Bicyclist Safety On Savannah Streets

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Savannah, Ga — (WSAV-TV) Travis Berry hasn’t owned a car in 11 years.

“I just gave up on cars, ya know buying the really cheap cars, and constantly fixing them up and finally just said forget it,” Berry said.

He bought a bike, and fell in love. He lives in Downtown Savannah and rides to work near Highland Park.

“I ride at least 10 miles every day,” he said, but that’s nothing compared to what he really likes to do.

“I rode form Savannah to Michigan, from Michigan to Philly, then jumped on a train and came back,” Berry said.

He’s biked all over the United States, but when it comes to Savannah, he’s here for the weather, not the streets.

“I don’t think a lot of people really understand… that you’re allowed to be on the road here, like everyone is like why are you there or like honk at you or yell at you.”

The leaders at Savannah Bicycle campaign know this commonality and have made their mission to change it.

“There are a lot of streets here that are totally unsafe for people who walk or ride bikes or use transit,” said John Bennett, the executive director, “We need to make sure that every street in savannah is safe for everyone no matter how they choose to use it.”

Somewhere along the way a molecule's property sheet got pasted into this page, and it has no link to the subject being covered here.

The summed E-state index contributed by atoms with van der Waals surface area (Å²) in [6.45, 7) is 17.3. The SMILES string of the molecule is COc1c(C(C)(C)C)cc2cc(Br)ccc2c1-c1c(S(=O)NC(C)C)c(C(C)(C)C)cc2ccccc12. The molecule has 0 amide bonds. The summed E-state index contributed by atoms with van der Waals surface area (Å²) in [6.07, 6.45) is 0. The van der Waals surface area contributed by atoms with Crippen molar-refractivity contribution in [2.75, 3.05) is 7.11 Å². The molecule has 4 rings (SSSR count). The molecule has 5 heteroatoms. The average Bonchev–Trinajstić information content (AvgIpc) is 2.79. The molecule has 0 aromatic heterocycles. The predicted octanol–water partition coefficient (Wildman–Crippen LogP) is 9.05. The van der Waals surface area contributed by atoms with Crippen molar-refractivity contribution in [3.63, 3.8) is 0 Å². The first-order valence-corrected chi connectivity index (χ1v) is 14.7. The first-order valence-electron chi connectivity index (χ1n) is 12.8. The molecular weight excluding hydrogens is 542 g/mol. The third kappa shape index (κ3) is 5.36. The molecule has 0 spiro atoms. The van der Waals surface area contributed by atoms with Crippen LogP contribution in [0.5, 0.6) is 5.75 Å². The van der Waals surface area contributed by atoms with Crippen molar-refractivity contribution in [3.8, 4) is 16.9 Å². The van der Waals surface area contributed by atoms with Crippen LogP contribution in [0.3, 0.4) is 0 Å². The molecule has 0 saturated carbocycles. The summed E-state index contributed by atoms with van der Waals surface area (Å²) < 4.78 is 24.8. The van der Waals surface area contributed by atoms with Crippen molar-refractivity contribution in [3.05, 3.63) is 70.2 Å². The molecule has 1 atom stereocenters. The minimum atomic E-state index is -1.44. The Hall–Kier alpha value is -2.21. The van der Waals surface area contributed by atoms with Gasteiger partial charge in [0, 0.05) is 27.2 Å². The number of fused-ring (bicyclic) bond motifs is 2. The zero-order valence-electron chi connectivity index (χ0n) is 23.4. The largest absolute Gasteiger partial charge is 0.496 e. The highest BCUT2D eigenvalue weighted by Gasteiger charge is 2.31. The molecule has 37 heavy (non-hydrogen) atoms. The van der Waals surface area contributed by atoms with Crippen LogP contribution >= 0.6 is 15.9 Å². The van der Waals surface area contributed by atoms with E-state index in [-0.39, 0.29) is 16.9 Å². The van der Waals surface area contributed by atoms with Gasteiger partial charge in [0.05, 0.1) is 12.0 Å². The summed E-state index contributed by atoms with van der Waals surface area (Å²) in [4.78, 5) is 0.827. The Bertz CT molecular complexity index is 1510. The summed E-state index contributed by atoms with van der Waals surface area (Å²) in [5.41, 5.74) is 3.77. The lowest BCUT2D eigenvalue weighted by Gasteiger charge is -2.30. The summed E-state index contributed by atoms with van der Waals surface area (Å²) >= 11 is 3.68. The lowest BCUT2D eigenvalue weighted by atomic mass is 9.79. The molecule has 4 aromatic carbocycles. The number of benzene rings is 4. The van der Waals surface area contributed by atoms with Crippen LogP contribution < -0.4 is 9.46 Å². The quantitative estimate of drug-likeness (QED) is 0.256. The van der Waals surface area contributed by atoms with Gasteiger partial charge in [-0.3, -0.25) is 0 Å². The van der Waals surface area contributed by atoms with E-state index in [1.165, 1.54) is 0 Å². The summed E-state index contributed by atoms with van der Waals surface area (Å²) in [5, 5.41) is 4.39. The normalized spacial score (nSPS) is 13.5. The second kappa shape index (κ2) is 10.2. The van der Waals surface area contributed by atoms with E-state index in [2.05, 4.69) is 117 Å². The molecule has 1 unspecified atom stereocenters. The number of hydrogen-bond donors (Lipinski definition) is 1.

While Savannah is number one in the state of Georgia for bicyclist commuting, the city only has two official bike lanes– one on Price St. and the other on Lincoln.

And statistics on the success of the two bike lanes prove they make a difference. On Price, “In the years after the bike lane was installed, motor vehicle crashes went down 27%,” said Bennett.

But he adds, “It’s been more than 5 years since we added any new bicycle infrastructure in Savannah.”

He’s optimist for the new year, however. The Savannah Bicycle Campaign just received a nearly $30,000 grant from the Governor’s Office of Highway Safety.

“We’re looking forward to working with the city this year to catch us back up to what other cities around the state are doing,” Bennett said.

And while Bennett says he thinks that people will still drive through the bike lane, “at least makes you feel a little bit safer,” he said.

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